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The Outline of History: Being a Plain History of Life and Mankind, Volume 2
Herbert George Wells
No preview available - 2015
The Outline of History; Being a Plain History of Life and Mankind Volume 1
Herbert George Wells
No preview available - 2013
affairs Alexander Alexandria already Arab army Aryan Asia attempt battle became become began beginning Cæsar called carried Carthage Carthaginian centre century chief China Chinese Chosroes Christianity citizens civilization close common complete considerable death doubt early east Eastern Egypt emperor empire Europe faith father followed force Gautama give Greece Greek hands human hundred idea India interesting Islam Italy Jesus Jews king kingdom land later less lives mankind marched mind Muhammad nature never noted period Persian Philip political population presently probably religion religious rich Roman Rome rule seems Senate shows side slaves social spirit spread story struggle teaching temple things thought thousand tion town trade tradition true turned Western writing
Page 592 - Behold, thy mother and thy brethren stand without, desiring to speak with thee." But he answered and said unto him that told him, " Who is my mother? and who are my brethren?" And he stretched forth his hand toward his disciples, and said, "Behold my mother and my brethren! For whosoever shall do the will of my Father which is in heaven, the same is my brother, and sister and mother.
Page 592 - And when he was gone forth into the way, there came one running, and kneeled to him, and asked him, Good Master, what shall I do that I may inherit eternal life? 18 And Jesus said unto him, Why callest thou me good? there is none good but one, that is, God.
Page 594 - For laying aside the commandment of God, ye hold the tradition of men, as the washing of pots and cups: and many other such like things ye do. 9 And he said unto them, Full well ye reject the commandment of God, that ye may keep your own tradition.
Page 596 - But Jesus called them to him, and saith unto them, Ye know that they which are accounted to rule over the Gentiles exercise lordship over them ; and their great ones exercise authority upon them. But so shall it not be among you : but whosoever will be great among you, shall be your minister : and whosoever of you will be the chiefest, shall be servant of all. For even the Son of man came not to be ministered unto, but to minister, and to give his life a ransom for many.
Page 594 - And they send unto him certain of the Pharisees and of the Herodians, to catch him in his words. 14. And when they were come, they say unto him, Master, we know that thou art true...
Page 684 - Property are sacred and inviolable amongst one another until the end of time. ' The Lord hath ordained to every man the share of his inheritance : a Testament is not lawful to the prejudice of heirs. 'The child belongeth to the Parent; and the violator of Wedlock shall be stoned.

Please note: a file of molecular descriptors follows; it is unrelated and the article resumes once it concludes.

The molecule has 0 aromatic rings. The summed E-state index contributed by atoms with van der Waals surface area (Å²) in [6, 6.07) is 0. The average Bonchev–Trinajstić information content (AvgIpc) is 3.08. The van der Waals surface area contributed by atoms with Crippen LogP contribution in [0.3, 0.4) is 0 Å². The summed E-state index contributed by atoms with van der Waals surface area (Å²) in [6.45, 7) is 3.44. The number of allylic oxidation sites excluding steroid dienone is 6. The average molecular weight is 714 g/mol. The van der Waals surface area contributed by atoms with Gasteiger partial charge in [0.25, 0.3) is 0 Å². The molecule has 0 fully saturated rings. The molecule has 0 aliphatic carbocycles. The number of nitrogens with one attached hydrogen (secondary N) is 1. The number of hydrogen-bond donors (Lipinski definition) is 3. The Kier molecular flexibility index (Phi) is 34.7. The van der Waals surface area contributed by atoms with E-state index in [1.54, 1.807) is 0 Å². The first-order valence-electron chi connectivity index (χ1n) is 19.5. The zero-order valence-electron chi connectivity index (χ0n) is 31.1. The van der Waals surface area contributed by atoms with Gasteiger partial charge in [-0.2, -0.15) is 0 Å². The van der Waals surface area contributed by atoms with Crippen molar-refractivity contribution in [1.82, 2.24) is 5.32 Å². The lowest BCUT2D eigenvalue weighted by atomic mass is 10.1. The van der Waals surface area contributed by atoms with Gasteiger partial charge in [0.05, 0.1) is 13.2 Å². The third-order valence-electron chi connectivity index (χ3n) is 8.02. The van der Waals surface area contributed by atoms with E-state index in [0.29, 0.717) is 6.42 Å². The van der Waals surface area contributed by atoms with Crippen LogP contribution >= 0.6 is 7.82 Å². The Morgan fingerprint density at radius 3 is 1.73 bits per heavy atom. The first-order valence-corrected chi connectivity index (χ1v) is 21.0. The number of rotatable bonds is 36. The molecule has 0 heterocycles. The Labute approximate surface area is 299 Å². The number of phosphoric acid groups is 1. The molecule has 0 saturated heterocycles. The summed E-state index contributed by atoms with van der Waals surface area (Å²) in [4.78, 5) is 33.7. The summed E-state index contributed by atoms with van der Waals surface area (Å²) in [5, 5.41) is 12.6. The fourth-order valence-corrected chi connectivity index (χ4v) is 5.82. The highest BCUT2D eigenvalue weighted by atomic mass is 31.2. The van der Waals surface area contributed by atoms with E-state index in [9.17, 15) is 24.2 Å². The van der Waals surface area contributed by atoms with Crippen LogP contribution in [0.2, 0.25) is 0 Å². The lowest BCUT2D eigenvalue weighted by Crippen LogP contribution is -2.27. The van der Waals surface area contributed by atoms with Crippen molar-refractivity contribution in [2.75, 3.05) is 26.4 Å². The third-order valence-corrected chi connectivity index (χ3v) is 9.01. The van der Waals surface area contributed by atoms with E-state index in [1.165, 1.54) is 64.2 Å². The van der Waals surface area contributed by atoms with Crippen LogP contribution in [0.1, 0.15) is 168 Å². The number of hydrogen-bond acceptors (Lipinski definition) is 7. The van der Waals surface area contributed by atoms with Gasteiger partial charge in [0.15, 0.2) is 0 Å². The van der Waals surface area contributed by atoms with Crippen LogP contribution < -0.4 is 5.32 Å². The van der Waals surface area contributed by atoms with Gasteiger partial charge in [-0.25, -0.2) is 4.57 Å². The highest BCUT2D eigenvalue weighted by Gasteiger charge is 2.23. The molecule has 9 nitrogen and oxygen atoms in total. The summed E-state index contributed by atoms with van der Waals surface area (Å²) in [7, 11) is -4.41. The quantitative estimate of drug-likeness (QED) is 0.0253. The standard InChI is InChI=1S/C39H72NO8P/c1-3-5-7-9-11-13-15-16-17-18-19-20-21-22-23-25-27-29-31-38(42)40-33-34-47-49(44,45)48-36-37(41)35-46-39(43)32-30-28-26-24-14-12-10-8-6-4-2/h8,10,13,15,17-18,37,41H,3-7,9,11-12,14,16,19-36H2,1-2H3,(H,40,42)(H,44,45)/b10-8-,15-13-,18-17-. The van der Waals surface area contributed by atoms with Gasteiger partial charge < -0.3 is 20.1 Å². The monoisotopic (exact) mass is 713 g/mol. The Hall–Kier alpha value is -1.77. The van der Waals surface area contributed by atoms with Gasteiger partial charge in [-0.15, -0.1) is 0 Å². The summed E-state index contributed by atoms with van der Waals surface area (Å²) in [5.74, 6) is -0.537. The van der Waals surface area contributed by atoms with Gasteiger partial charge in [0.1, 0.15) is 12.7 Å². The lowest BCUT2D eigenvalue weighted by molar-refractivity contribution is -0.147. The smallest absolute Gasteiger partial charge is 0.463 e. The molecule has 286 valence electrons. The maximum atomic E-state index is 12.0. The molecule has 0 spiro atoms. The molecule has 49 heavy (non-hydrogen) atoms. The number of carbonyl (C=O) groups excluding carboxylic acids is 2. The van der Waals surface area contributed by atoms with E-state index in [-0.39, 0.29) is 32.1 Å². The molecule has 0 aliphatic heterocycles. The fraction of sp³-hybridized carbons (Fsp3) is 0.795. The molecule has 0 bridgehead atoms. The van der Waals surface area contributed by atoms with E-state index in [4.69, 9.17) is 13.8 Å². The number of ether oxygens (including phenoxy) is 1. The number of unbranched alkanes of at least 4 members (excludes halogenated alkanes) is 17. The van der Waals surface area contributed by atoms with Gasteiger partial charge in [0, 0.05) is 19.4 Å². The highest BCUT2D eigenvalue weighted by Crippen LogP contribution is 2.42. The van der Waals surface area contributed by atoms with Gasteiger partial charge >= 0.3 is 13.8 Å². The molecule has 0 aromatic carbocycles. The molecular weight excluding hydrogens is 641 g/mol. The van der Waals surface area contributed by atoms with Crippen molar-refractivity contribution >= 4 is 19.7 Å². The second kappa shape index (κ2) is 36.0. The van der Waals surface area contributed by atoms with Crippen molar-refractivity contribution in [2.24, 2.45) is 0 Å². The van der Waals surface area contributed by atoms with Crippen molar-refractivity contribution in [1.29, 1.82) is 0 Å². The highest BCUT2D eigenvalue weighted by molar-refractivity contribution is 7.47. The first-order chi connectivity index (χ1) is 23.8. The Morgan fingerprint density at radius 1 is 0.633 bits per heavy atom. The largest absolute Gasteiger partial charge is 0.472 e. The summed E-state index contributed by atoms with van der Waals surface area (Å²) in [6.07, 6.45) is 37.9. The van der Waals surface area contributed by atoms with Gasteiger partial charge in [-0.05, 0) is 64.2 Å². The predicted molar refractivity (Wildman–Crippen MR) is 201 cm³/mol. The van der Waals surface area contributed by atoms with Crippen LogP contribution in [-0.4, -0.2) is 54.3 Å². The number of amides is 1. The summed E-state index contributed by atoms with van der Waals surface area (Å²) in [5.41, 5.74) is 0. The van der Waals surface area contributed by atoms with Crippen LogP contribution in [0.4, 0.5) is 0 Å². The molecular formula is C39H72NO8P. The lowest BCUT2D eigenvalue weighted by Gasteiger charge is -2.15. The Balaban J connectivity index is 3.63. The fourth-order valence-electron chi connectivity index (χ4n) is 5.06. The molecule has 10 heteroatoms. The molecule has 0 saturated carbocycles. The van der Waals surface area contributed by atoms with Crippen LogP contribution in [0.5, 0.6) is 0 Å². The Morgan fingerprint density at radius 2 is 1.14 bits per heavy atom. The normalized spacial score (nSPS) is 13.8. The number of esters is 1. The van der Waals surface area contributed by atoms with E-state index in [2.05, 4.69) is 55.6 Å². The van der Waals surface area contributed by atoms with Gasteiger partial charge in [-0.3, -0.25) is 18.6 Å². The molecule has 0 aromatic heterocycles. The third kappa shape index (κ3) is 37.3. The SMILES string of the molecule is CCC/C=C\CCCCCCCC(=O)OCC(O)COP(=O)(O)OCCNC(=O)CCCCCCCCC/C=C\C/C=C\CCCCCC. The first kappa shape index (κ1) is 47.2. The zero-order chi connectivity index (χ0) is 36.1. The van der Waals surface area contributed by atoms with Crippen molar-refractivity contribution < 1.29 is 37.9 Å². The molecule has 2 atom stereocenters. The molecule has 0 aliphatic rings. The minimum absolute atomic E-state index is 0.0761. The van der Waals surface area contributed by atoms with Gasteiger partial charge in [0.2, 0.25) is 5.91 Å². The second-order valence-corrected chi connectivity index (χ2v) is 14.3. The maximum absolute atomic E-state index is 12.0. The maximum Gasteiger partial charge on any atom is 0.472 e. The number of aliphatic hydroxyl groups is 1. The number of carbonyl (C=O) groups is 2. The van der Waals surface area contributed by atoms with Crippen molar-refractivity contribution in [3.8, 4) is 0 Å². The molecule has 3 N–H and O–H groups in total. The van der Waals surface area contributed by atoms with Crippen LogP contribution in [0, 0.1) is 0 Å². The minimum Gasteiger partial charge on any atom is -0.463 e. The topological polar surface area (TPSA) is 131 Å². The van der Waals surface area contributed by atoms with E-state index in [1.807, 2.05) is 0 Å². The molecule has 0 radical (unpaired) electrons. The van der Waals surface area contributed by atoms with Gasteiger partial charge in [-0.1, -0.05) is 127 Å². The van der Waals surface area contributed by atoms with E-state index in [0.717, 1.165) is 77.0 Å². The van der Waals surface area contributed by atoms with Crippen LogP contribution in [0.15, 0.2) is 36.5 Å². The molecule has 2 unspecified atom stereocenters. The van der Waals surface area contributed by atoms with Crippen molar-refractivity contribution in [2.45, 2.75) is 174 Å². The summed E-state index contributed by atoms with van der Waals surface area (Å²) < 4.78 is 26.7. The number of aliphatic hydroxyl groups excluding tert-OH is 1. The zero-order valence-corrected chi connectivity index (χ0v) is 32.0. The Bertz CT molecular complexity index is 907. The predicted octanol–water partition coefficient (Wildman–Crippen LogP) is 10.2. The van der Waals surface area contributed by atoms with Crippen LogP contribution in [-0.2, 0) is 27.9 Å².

Page 547 - Under the Roman empire, the labour of an industrious and ingenious people was variously, but incessantly employed, in the service of the rich. In their dress, their table, their houses, and their furniture, the favourites of fortune united every refinement of conveniency, of elegance, and of splendour, whatever could soothe their pride or gratify their sensuality.
Page 446 - Ashoka shines, and shines almost alone, a star. From the Volga to Japan his name is still honoured. China, Tibet, and even India, though it has left his doctrine, preserve the tradition of his greatness. More living men cherish his memory today than have ever heard the names of Constantine or Charlemagne.
Page 549 - Ceylon, was the usual term of their navigation, and it was in those markets that the merchants from the more remote countries of Asia expected their arrival. The return of the fleet of Egypt was fixed to the months of December or January ; and as soon as their rich cargo had been transported on the backs of camels, from the Red Sea to the Nile, and had descended that river as far as Alexandria, it was poured, without delay, into the capital of the empire.
Page 547 - Such refinements, under the odious name of luxury, have been severely arraigned by the moralists of every age ; and it might perhaps be more conducive to the virtue, as well as happiness, of mankind, if all possessed the necessaries, and none the superfluities, of life. But in the present imperfect condition of society, luxury, though it may proceed from vice or folly, seems to be the only means that can correct the unequal distribution of property.